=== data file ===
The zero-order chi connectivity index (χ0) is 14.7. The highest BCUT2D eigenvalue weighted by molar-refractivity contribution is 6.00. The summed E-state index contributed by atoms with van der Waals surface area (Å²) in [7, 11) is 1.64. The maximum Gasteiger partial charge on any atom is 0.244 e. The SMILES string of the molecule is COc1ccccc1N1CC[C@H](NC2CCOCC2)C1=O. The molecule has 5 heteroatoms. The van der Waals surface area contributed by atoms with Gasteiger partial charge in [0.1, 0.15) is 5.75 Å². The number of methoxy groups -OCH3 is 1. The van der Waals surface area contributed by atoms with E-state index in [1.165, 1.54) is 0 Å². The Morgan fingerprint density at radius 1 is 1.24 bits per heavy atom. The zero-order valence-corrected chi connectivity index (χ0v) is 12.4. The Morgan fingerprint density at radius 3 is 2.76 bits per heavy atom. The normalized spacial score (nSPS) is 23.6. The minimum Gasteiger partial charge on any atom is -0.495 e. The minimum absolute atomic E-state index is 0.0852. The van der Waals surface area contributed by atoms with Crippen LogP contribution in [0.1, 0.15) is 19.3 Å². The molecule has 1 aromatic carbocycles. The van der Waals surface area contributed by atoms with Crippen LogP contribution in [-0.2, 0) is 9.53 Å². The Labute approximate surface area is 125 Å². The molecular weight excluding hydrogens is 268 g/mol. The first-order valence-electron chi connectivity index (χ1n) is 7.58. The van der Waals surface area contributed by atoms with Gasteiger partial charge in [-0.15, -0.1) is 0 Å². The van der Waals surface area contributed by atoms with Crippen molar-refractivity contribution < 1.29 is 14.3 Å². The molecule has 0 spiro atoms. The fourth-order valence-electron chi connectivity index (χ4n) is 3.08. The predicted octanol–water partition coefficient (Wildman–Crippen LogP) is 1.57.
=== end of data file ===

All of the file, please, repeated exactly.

The zero-order chi connectivity index (χ0) is 14.7. The highest BCUT2D eigenvalue weighted by molar-refractivity contribution is 6.00. The summed E-state index contributed by atoms with van der Waals surface area (Å²) in [7, 11) is 1.64. The maximum Gasteiger partial charge on any atom is 0.244 e. The SMILES string of the molecule is COc1ccccc1N1CC[C@H](NC2CCOCC2)C1=O. The molecule has 5 heteroatoms. The van der Waals surface area contributed by atoms with Gasteiger partial charge in [0.1, 0.15) is 5.75 Å². The number of methoxy groups -OCH3 is 1. The van der Waals surface area contributed by atoms with E-state index in [1.165, 1.54) is 0 Å². The Morgan fingerprint density at radius 1 is 1.24 bits per heavy atom. The zero-order valence-corrected chi connectivity index (χ0v) is 12.4. The Morgan fingerprint density at radius 3 is 2.76 bits per heavy atom. The normalized spacial score (nSPS) is 23.6. The minimum Gasteiger partial charge on any atom is -0.495 e. The minimum absolute atomic E-state index is 0.0852. The van der Waals surface area contributed by atoms with Crippen LogP contribution in [0.1, 0.15) is 19.3 Å². The molecule has 1 aromatic carbocycles. The van der Waals surface area contributed by atoms with Crippen LogP contribution in [-0.2, 0) is 9.53 Å². The Labute approximate surface area is 125 Å². The molecular weight excluding hydrogens is 268 g/mol. The first-order valence-electron chi connectivity index (χ1n) is 7.58. The van der Waals surface area contributed by atoms with Gasteiger partial charge in [-0.15, -0.1) is 0 Å². The van der Waals surface area contributed by atoms with Crippen molar-refractivity contribution < 1.29 is 14.3 Å². The molecule has 0 spiro atoms. The fourth-order valence-electron chi connectivity index (χ4n) is 3.08. The predicted octanol–water partition coefficient (Wildman–Crippen LogP) is 1.57.